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[vc_row][vc_column][vc_custom_heading text=”” use_theme_fonts=”yes”][vc_custom_heading text=”By Emma Reeves” font_container=”tag:h6|text_align:left” use_theme_fonts=”yes” css=”.vc_custom_1594057020445{margin-bottom: 22px !important;}”][vc_single_image image=”96234″ img_size=”full” add_caption=”yes” alignment=”center”][vc_column_text]07/06/2020 Washington D.C. (International Christian Concern)Since the rise of ISIS in 2014, the extremists have remained committed to targeting Middle East Christians. In Egypt, churches across the country were attacked. Terrorists targeted entire Christian communities. Morning bus rides to church met an abrupt end at the hands of ISIS. Egypt, along with other Middle Eastern countries, responded by broadening their governing authority for security purposes. Today, ISIS is declared militarily defeated. But the government’s security apparatus which fought ISIS remains not only intact but growing.

In Egypt, the government is often fighting terrorism in the name of religious freedom. Over the past four years, officials arrested at least 125 terrorists for attacks or plots against churches, and approximately another 25 were killed. Without due process and transparency, there is no way of knowing whether these terrorists were indeed targeting Christians. Some Christians wonder if the government’s strategy is the most productive form of action.

“The government is fighting terrorism and killing people who are doing it. But it is not treating the problem from its roots,” said a Cairo resident named Morcos. “The teaching is the same, and the people’s minds are the same. But the emergency law, in my opinion, is for protecting the people. Without the security, we will not be able to fight terrorism.”

Melad, a Christian living in Minya, agrees. “Give the thinker and opinion leaders the chance to talk to extremists and call them to make peace,” he said.

While Melad agrees security should fight terrorism and protect the people, he argues that this will not put a real end to the threat. If the terrorists who get caught are killed or imprisoned, but the belief system is not changed at the heart, these problems will continuously thrive in Egypt.

Other Christians fear that the government is overstepping its bounds in the name of security. This first happened in the name of fighting terrorism, and more recently, under the banner of fighting COVID-19. Several Egyptians fear how long these restrictions will last.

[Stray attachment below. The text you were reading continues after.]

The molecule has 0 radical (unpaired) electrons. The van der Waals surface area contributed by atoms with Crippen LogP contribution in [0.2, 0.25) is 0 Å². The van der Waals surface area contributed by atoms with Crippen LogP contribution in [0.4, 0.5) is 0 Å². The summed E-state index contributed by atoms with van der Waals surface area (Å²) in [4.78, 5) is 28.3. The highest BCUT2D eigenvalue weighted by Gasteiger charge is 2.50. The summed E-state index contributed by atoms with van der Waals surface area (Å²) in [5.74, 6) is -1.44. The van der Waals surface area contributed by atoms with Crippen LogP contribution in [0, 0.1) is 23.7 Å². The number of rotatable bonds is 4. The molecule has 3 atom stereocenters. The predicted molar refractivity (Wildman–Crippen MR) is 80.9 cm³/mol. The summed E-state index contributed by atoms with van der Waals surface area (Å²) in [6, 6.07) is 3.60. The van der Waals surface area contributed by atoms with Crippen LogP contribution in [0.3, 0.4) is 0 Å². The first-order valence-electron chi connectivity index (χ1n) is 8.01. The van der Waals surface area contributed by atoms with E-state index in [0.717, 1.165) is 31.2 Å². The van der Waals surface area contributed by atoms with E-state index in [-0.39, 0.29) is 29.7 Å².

“The state has the right to keep its people safe. In cases of emergencies the state has to do procedures to keep the homeland safe, but the state should determine a specific period of time to do that,” said Minya resident Hani.

Keeping the state in a prolonged raised security level directly impacts freedom of conscience.

“The security measures affect very much the option [to voice opinions] and it is almost despaired,” explained Fahmy, a Cairo resident. “The social media has become more monitored and the media also has become unified and is under monitoring. The people are hearing one voice from the government’s side only. This has reduced the freedom of expressing opinions.”

Freedom of conscience is already restricted in Egypt and increased security concerns will only exacerbate the issue. For example in 2018, Abd Adel Bebawy was convicted of blasphemy and sentenced to three years in jail. After being promised release in January 2020, his sentence was extended six months for “security concerns.” Increased security and government scrutiny could lead not only to greater repression of Christian speech but an increase of prisoners of conscience and an extension of their punishments.

Stay tuned for Parts 2 and 3.

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For interviews, please contact Olivia Miller, Communications Coordinator: [email protected]